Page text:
We’ve established Grafana + Loki for some dashboards and stout/sterr logs display. However, the backbone of our monitoring and observability lies in App Insights. It’s a robust service that is incredibly easy to set up and use. Initially, it might be overwhelming because setting it up with default settings can result in gigabytes of logs, which count towards your bill. We’ve optimized costs thanks to Thomas Stringer article - Azure Monitor Log Analytics too Expensive? But, once you filter out unnecessary data, it becomes an affordable and powerful tool that gives you an end-to-end view of your application. All you need to do is add an SDK and provide a connection string in your app.

Monorepo

I prefer working with monorepos. This doesn’t necessarily mean having one repo for everything, it could be a backend monorepo, frontend, or all-in-one. I find this setup appealing, but if you’re comfortable with a different setup, don’t let anyone convince you that you must switch because it’s “better”. Both setups have their pros and cons.

Infrastructure as a code

From day one, we chose to manage our infrastructure as code using Terraform. This was a significant overhead, especially during the stage where we were continuously redesigning things. However, it was worth it. We didn’t encounter a single issue related to configuration drift between environments. Plus, when we hired a new DevOps, he was able to confidently create infra PRs within his first week.

We also implemented a subscription per environment and divided our code into layers based on the lifecycle and frequency of changes. For example, shared clusters and service buses were managed in layers that were rarely changed, while most changes were introduced in each service template. Additionally, we implemented a naming convention which simplified infrastructure management. When we received a request to create an exact copy of our infrastructure in another tenant, it was just a matter of changing the project name, which was the resource prefix. You can read more about this in my recent blog post - Getting Cloud Infrastructure the DevOps Way

CI/CD

From day one, we utilized CI/CD (GitHub Actions). Similar to Terraform, it posed an overhead but quickly proved its worth. It equipped our developers with confidence, knowing that if bad code was pushed, it would fail during the CI or CD phase. This also gave us visibility and the ability to connect application bugs to specific changes in the codebase. Every minute spent on CI/CD was worth it.

GitHub Actions

When I started using it more than two years ago I was very dissatisfied (lots of outages, issues, and missing features). Currently, I wouldn’t switch to anything else, and I recommend it to everyone who is considering migration from legacy CI/CD system or starting a new project

.NET

We have no complaints about choosing .NET. It’s fast, offers many mature, ready-to-use packages, and debugging is quite straightforward. It doesn’t consume many resources on the cluster and integrates seamlessly with Azure tools. It has a large community backing it, so it’s unlikely you’ll run into a problem without finding a relevant issue on GitHub or Stack Overflow. It’s also easy to find experienced developers in .NET stack.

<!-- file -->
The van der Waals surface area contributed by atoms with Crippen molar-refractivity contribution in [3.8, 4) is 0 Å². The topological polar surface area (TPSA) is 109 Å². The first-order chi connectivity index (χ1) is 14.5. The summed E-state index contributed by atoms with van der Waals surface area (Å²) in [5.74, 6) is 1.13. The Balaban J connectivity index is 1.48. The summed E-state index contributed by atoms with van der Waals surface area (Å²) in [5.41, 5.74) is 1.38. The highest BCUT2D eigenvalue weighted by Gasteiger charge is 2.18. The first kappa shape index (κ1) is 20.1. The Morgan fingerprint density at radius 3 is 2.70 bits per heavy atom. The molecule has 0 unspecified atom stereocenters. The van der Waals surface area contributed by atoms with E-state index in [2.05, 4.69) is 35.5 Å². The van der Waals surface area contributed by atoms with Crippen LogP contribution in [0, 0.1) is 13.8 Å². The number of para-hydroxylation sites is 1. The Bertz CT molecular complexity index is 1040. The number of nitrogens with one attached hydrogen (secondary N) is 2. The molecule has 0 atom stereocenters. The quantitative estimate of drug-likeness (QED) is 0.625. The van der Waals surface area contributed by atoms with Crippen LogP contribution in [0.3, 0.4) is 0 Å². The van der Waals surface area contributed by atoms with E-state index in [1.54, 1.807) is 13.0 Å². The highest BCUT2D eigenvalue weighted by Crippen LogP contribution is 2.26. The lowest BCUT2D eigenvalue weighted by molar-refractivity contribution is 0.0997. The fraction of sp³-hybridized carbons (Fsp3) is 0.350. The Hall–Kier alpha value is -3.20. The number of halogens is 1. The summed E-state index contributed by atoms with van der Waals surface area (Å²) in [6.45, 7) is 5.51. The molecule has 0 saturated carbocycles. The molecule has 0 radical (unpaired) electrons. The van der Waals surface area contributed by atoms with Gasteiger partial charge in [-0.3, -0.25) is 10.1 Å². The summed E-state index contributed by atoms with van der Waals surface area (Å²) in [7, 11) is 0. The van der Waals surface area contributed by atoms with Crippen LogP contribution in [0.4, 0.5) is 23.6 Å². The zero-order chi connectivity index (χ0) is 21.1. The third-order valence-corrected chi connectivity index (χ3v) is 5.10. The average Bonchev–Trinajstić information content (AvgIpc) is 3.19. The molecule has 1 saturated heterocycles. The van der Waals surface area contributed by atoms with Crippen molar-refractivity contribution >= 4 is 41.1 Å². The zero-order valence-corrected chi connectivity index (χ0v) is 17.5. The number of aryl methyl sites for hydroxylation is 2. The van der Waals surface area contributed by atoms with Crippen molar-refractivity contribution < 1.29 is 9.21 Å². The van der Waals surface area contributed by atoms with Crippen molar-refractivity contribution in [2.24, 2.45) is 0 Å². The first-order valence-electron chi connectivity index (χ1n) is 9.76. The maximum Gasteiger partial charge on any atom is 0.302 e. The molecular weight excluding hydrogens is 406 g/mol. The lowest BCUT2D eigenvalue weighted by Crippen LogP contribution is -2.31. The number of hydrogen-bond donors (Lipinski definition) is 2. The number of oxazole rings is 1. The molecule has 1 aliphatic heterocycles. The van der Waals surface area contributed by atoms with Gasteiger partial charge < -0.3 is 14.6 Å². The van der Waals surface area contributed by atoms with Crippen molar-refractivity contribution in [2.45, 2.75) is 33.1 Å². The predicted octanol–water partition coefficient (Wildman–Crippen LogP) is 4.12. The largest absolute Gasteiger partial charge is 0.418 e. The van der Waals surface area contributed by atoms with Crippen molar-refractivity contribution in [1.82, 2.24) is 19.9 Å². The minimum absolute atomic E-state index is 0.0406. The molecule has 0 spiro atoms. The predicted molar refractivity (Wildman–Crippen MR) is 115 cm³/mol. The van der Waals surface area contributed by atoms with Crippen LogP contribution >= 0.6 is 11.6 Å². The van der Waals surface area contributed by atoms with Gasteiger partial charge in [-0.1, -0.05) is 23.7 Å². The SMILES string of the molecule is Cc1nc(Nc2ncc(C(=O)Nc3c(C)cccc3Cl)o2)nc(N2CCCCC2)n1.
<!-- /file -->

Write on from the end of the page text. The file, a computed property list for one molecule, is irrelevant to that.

Playwright

Due to our development flow, we heavily rely on automated tests. Playwright performs its job perfectly, finding issues that other types of tests may miss. It has a large community and is simply better than Selenium. I highly recommend using it.

Cloudflare Stream

We initially hosted videos directly from Azure Blob which was really smart decision because of very short implementation time, but encountered issues with some video formats played directly from the storage. This necessitated adding another service like Azure Media Service or moving videos to a third-party service. Based on the information on Cloudflare’s website, we decided to use their Stream service, but it proved to be a headache.

  • The documentation wasn’t up-to-date and lacked crucial information, which we could only discover by experimenting with the API, which didn’t provide much clarity when errors occurred.
  • There’s no .NET SDK.
  • It lacks some core functionalities, such as the ability to set up separate accounts for development and production under a root account - this is only possible if you have a signed agreement with Cloudflare.
  • There’s no customer support unless you’re an enterprise customer, even for paid customers - you can only create a topic on the community forum.

We thought that integrating Cloudflare Stream would take a week, but it ended up taking us about a month. Besides that it has very fair pricing model where you are paying for storage in minutes stored (not gigabytes), and for minutes displayed (not data transfer) which makes this service very affordable and easy to predict the costs with increasing scale.

Azure

It’s stable and meets our needs. While I believe we could achieve the same results with another cloud provider, we greatly benefit from using the Microsoft stack - Azure, .NET, GitHub Actions, VS, etc. We wouldn’t replace it with any other cloud.

Founders Hub

It’s no secret that we applied to the Microsoft Founders Hub program and received substantial help from Microsoft. In addition to Azure credits (ranging from 1000 USD to 150000 USD), you will receive GitHub Enterprise seats, Visual Studio Enterprise licenses, OpenAI credits, Microsoft consultations, and much more 3, all without any commitments. This is great for any startup.

Conclusion

Dream big, but start small. Don’t try to solve problems that you aren’t facing yet - align with current needs and challenges.

  1. https://sukhadanand.medium.com/does-facebook-really-uses-graph-database-5c3c51c6bca5 

  2. https://www.wired.com/2015/11/how-instagram-solved-its-justin-bieber-problem/ 

  3. https://startups.microsoft.com/blog/trusted-partner-benefits/